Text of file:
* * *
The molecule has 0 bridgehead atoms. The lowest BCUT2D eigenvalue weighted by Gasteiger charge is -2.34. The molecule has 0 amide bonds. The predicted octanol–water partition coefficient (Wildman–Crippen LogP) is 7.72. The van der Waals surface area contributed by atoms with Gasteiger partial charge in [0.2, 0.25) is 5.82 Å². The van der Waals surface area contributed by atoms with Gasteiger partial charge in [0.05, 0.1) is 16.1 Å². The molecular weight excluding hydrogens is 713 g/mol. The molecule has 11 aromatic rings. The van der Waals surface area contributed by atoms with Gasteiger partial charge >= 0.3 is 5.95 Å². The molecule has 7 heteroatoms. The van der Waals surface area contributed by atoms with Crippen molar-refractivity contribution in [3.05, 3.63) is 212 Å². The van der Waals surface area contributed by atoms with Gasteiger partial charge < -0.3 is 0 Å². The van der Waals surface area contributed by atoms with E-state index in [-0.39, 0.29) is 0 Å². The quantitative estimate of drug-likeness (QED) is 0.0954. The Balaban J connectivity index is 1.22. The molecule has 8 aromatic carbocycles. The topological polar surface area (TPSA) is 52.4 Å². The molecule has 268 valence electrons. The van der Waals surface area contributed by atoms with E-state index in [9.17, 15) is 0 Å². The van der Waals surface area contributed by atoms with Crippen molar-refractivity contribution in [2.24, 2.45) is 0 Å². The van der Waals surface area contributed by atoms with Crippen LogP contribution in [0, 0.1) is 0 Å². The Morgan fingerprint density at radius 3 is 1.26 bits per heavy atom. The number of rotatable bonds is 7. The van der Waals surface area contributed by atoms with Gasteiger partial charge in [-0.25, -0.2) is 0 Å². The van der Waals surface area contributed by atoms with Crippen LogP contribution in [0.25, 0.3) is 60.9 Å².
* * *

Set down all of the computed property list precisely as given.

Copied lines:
The molecule has 0 bridgehead atoms. The lowest BCUT2D eigenvalue weighted by Gasteiger charge is -2.34. The molecule has 0 amide bonds. The predicted octanol–water partition coefficient (Wildman–Crippen LogP) is 7.72. The van der Waals surface area contributed by atoms with Gasteiger partial charge in [0.2, 0.25) is 5.82 Å². The van der Waals surface area contributed by atoms with Gasteiger partial charge in [0.05, 0.1) is 16.1 Å². The molecular weight excluding hydrogens is 713 g/mol. The molecule has 11 aromatic rings. The van der Waals surface area contributed by atoms with Gasteiger partial charge >= 0.3 is 5.95 Å². The molecule has 7 heteroatoms. The van der Waals surface area contributed by atoms with Crippen molar-refractivity contribution in [3.05, 3.63) is 212 Å². The van der Waals surface area contributed by atoms with Gasteiger partial charge < -0.3 is 0 Å². The van der Waals surface area contributed by atoms with E-state index in [-0.39, 0.29) is 0 Å². The quantitative estimate of drug-likeness (QED) is 0.0954. The Balaban J connectivity index is 1.22. The molecule has 8 aromatic carbocycles. The topological polar surface area (TPSA) is 52.4 Å². The molecule has 268 valence electrons. The van der Waals surface area contributed by atoms with E-state index in [9.17, 15) is 0 Å². The van der Waals surface area contributed by atoms with Crippen molar-refractivity contribution in [2.24, 2.45) is 0 Å². The van der Waals surface area contributed by atoms with Crippen LogP contribution in [0, 0.1) is 0 Å². The Morgan fingerprint density at radius 3 is 1.26 bits per heavy atom. The number of rotatable bonds is 7. The van der Waals surface area contributed by atoms with Gasteiger partial charge in [-0.25, -0.2) is 0 Å². The van der Waals surface area contributed by atoms with Crippen LogP contribution in [0.25, 0.3) is 60.9 Å².